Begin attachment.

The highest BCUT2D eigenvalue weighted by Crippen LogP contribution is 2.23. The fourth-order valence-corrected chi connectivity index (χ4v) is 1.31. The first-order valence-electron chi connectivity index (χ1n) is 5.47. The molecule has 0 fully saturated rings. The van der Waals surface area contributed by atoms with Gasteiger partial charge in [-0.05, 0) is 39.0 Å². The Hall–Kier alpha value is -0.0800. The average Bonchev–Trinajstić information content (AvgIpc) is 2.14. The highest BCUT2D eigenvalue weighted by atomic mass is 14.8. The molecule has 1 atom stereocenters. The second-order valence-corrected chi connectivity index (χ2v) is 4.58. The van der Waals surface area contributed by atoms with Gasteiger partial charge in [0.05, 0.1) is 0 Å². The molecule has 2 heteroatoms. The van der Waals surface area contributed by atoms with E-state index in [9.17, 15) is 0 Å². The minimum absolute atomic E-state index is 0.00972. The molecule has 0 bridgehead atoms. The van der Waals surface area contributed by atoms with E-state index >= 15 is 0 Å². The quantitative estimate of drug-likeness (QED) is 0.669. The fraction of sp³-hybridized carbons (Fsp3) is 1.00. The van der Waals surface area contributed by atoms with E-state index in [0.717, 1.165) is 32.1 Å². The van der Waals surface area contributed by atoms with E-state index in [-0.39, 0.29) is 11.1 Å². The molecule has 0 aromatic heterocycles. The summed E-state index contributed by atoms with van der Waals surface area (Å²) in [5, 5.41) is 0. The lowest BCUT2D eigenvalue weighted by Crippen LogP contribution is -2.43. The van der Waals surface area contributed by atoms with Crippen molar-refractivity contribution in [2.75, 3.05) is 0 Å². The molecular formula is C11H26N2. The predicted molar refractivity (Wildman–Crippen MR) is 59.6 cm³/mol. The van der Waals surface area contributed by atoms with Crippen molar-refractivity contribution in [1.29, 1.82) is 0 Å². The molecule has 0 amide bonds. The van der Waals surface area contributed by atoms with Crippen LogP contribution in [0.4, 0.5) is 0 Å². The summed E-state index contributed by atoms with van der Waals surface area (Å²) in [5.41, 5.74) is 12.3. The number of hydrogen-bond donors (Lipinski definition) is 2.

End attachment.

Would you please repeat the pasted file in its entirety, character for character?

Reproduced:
The highest BCUT2D eigenvalue weighted by Crippen LogP contribution is 2.23. The fourth-order valence-corrected chi connectivity index (χ4v) is 1.31. The first-order valence-electron chi connectivity index (χ1n) is 5.47. The molecule has 0 fully saturated rings. The van der Waals surface area contributed by atoms with Gasteiger partial charge in [-0.05, 0) is 39.0 Å². The Hall–Kier alpha value is -0.0800. The average Bonchev–Trinajstić information content (AvgIpc) is 2.14. The highest BCUT2D eigenvalue weighted by atomic mass is 14.8. The molecule has 1 atom stereocenters. The second-order valence-corrected chi connectivity index (χ2v) is 4.58. The van der Waals surface area contributed by atoms with Gasteiger partial charge in [0.05, 0.1) is 0 Å². The molecule has 2 heteroatoms. The van der Waals surface area contributed by atoms with E-state index in [9.17, 15) is 0 Å². The minimum absolute atomic E-state index is 0.00972. The molecule has 0 bridgehead atoms. The van der Waals surface area contributed by atoms with E-state index >= 15 is 0 Å². The quantitative estimate of drug-likeness (QED) is 0.669. The fraction of sp³-hybridized carbons (Fsp3) is 1.00. The van der Waals surface area contributed by atoms with E-state index in [0.717, 1.165) is 32.1 Å². The van der Waals surface area contributed by atoms with E-state index in [-0.39, 0.29) is 11.1 Å². The molecule has 0 aromatic heterocycles. The summed E-state index contributed by atoms with van der Waals surface area (Å²) in [5, 5.41) is 0. The lowest BCUT2D eigenvalue weighted by Crippen LogP contribution is -2.43. The van der Waals surface area contributed by atoms with Crippen molar-refractivity contribution in [2.75, 3.05) is 0 Å². The molecular formula is C11H26N2. The predicted molar refractivity (Wildman–Crippen MR) is 59.6 cm³/mol. The van der Waals surface area contributed by atoms with Crippen molar-refractivity contribution in [1.29, 1.82) is 0 Å². The molecule has 0 amide bonds. The van der Waals surface area contributed by atoms with Crippen LogP contribution in [0.4, 0.5) is 0 Å². The summed E-state index contributed by atoms with van der Waals surface area (Å²) in [5.41, 5.74) is 12.3. The number of hydrogen-bond donors (Lipinski definition) is 2.